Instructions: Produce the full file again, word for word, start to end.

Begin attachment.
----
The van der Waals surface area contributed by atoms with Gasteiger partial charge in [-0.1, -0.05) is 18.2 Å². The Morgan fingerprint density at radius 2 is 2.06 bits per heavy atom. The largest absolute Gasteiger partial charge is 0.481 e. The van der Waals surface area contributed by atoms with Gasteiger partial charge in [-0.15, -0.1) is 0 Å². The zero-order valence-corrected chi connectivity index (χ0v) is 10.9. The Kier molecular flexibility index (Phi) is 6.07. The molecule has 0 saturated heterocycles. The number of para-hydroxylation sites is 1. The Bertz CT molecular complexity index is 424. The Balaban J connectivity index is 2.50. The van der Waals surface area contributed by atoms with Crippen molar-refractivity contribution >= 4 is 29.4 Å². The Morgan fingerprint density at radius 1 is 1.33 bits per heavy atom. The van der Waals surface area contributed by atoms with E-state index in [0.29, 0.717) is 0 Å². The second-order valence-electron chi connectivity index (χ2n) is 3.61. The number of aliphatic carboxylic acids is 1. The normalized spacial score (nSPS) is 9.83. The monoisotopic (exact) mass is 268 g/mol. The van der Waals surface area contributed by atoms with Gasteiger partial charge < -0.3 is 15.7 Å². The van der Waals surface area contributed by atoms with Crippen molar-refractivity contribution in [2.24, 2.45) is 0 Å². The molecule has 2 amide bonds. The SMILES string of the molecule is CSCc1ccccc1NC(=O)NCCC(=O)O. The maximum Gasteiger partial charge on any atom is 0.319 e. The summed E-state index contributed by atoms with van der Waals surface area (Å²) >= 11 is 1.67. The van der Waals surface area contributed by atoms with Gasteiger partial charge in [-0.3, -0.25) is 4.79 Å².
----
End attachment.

The van der Waals surface area contributed by atoms with Gasteiger partial charge in [-0.1, -0.05) is 18.2 Å². The Morgan fingerprint density at radius 2 is 2.06 bits per heavy atom. The largest absolute Gasteiger partial charge is 0.481 e. The van der Waals surface area contributed by atoms with Gasteiger partial charge in [-0.15, -0.1) is 0 Å². The zero-order valence-corrected chi connectivity index (χ0v) is 10.9. The Kier molecular flexibility index (Phi) is 6.07. The molecule has 0 saturated heterocycles. The number of para-hydroxylation sites is 1. The Bertz CT molecular complexity index is 424. The Balaban J connectivity index is 2.50. The van der Waals surface area contributed by atoms with Crippen molar-refractivity contribution >= 4 is 29.4 Å². The Morgan fingerprint density at radius 1 is 1.33 bits per heavy atom. The van der Waals surface area contributed by atoms with E-state index in [0.29, 0.717) is 0 Å². The second-order valence-electron chi connectivity index (χ2n) is 3.61. The number of aliphatic carboxylic acids is 1. The normalized spacial score (nSPS) is 9.83. The monoisotopic (exact) mass is 268 g/mol. The van der Waals surface area contributed by atoms with Gasteiger partial charge < -0.3 is 15.7 Å². The van der Waals surface area contributed by atoms with Crippen molar-refractivity contribution in [2.24, 2.45) is 0 Å². The molecule has 2 amide bonds. The SMILES string of the molecule is CSCc1ccccc1NC(=O)NCCC(=O)O. The maximum Gasteiger partial charge on any atom is 0.319 e. The summed E-state index contributed by atoms with van der Waals surface area (Å²) >= 11 is 1.67. The van der Waals surface area contributed by atoms with Gasteiger partial charge in [-0.3, -0.25) is 4.79 Å².